Understanding the Difference between Class I, Class II and Class III Medical Devices

The Federal Drug Administration (FDA) classifies medical devices. There are three main classifications Class I, Class II, and Class III. The assignment of a classification for a device depends upon the level of risk that is associated with the device.

How Medical Devices are Classified

There are a number of factors that determine how a medical device is classified, these include:

  • The length of time for which the device will be used
  • If the device is surgically invasive or not
  • If the device is active or surgically implantable
  • If the device contains medicinal substances

Class I Devices

Class I devices are considered to be at the lowest level of risk of all medical devices and are therefore required to comply with the lowest level of regulatory control. Examples of Class I devices include: elastic bandages, dental floss and enemas.

Class II Devices

Class II devices are simple devices, though they are more complicated than Class I devices. They are also considered to be at slightly higher risk than Class I devices and therefore require more stringent regulatory controls to provide assurance of their effectiveness and safety. Examples of Class II devices include: condoms, pregnancy testing kits and powered wheelchairs.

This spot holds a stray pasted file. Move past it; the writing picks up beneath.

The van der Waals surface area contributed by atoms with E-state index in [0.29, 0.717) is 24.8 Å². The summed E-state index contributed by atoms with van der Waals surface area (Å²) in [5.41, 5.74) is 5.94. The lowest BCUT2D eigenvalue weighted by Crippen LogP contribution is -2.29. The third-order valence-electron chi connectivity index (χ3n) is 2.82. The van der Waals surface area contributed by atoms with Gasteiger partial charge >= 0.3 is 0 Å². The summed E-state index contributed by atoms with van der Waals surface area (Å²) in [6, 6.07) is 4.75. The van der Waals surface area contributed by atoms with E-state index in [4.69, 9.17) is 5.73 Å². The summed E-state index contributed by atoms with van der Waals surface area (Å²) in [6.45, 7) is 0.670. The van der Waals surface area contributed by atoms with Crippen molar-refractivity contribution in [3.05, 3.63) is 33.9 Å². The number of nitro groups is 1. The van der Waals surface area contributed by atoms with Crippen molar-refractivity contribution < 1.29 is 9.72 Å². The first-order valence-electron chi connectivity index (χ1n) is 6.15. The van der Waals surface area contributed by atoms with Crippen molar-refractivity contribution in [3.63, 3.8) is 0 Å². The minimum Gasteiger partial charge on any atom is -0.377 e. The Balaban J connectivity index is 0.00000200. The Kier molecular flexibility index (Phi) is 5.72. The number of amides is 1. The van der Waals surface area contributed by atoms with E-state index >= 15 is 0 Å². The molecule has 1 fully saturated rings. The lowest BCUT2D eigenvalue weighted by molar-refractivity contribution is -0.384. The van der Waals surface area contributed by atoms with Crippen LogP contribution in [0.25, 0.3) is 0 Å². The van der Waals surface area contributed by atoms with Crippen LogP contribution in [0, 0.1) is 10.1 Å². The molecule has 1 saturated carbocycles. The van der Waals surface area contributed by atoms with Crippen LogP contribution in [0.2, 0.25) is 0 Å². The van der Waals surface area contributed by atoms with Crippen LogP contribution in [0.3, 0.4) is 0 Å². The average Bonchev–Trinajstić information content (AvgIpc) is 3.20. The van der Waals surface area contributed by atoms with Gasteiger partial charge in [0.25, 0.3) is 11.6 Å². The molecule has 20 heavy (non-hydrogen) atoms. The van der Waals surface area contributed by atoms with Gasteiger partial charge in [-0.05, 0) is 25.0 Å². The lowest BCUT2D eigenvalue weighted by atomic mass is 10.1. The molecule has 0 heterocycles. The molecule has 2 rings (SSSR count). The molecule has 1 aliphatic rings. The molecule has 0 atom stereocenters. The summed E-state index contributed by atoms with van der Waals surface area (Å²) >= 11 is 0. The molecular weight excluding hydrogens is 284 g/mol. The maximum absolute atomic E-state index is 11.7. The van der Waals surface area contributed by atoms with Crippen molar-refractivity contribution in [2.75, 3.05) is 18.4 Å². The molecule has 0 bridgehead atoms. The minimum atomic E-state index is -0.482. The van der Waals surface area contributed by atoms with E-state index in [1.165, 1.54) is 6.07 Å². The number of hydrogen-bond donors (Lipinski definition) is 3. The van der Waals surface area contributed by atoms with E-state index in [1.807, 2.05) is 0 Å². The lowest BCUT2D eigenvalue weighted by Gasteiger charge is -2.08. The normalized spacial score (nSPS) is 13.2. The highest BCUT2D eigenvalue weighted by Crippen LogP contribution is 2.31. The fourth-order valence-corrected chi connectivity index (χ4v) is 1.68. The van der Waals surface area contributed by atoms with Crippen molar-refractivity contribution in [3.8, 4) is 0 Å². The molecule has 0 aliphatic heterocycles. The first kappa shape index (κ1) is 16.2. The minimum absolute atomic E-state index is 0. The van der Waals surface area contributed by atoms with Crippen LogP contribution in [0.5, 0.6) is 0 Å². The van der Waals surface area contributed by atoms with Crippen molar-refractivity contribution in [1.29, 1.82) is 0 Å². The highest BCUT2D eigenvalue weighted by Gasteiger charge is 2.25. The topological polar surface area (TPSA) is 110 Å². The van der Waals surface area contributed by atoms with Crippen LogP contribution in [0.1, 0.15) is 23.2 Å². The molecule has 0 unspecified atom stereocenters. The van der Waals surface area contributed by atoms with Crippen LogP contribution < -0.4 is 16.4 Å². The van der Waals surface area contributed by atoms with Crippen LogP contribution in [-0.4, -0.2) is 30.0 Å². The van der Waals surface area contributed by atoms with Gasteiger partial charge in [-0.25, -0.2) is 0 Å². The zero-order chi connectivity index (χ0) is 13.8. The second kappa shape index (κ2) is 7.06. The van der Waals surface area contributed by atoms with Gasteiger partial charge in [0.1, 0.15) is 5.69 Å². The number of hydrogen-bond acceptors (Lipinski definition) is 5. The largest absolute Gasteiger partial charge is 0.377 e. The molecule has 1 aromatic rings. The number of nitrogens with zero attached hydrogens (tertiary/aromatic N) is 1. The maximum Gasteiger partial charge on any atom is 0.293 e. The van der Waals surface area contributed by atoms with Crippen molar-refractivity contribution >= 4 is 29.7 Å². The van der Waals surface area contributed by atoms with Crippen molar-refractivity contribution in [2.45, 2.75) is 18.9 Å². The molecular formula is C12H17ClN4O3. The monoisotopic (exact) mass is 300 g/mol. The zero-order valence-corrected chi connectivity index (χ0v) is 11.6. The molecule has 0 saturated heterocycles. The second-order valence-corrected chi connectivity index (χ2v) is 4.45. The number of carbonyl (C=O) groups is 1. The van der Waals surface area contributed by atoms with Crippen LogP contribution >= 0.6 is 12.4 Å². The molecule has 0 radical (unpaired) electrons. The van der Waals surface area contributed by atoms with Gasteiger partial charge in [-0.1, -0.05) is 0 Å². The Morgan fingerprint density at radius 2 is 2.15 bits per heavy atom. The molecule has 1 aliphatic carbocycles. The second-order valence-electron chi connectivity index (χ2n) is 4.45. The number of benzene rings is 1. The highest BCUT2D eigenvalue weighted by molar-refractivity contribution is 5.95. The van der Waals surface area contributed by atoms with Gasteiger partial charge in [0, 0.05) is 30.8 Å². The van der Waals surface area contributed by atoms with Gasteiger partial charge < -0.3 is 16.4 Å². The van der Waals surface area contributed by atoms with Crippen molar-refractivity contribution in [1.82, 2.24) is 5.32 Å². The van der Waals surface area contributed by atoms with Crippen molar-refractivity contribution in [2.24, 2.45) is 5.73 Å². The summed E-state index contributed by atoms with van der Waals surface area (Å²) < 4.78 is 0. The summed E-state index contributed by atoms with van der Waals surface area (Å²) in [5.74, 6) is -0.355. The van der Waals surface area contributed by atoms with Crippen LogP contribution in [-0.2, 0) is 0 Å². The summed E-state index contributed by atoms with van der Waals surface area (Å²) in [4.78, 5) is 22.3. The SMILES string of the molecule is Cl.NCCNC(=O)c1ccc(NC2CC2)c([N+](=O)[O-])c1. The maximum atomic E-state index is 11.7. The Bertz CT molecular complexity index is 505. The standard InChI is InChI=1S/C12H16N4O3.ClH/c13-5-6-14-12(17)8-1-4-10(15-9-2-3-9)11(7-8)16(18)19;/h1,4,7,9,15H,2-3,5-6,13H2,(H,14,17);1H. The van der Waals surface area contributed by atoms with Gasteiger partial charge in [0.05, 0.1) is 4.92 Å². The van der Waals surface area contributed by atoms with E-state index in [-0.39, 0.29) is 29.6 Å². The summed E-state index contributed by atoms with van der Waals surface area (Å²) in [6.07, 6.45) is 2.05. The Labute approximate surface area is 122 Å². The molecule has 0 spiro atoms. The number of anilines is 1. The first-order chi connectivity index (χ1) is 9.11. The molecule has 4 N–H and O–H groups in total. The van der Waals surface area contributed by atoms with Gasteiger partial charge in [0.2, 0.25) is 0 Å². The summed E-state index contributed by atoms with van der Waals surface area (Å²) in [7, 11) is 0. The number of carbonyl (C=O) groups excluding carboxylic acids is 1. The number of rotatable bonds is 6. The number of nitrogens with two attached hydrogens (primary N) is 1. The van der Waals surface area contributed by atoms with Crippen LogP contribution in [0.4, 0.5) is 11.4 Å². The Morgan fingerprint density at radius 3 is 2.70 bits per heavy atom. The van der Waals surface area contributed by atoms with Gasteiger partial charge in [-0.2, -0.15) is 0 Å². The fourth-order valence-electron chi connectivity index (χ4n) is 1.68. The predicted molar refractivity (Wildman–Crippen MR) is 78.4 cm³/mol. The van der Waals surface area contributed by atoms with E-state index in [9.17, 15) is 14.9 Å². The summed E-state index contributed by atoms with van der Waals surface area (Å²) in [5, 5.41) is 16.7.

Class III Devices

Class III devices are generally considered to be the most complex devices. They are also considered to be at the highest risk and therefore require more stringent regulatory controls to provide assurance of their effectiveness and safety. Examples of Class III devices include: implantable pacemakers and breast implants.

Finding the Classification of a Device

To find the classification of a device, and any possible exemptions, search the FDA Product Classification Database.

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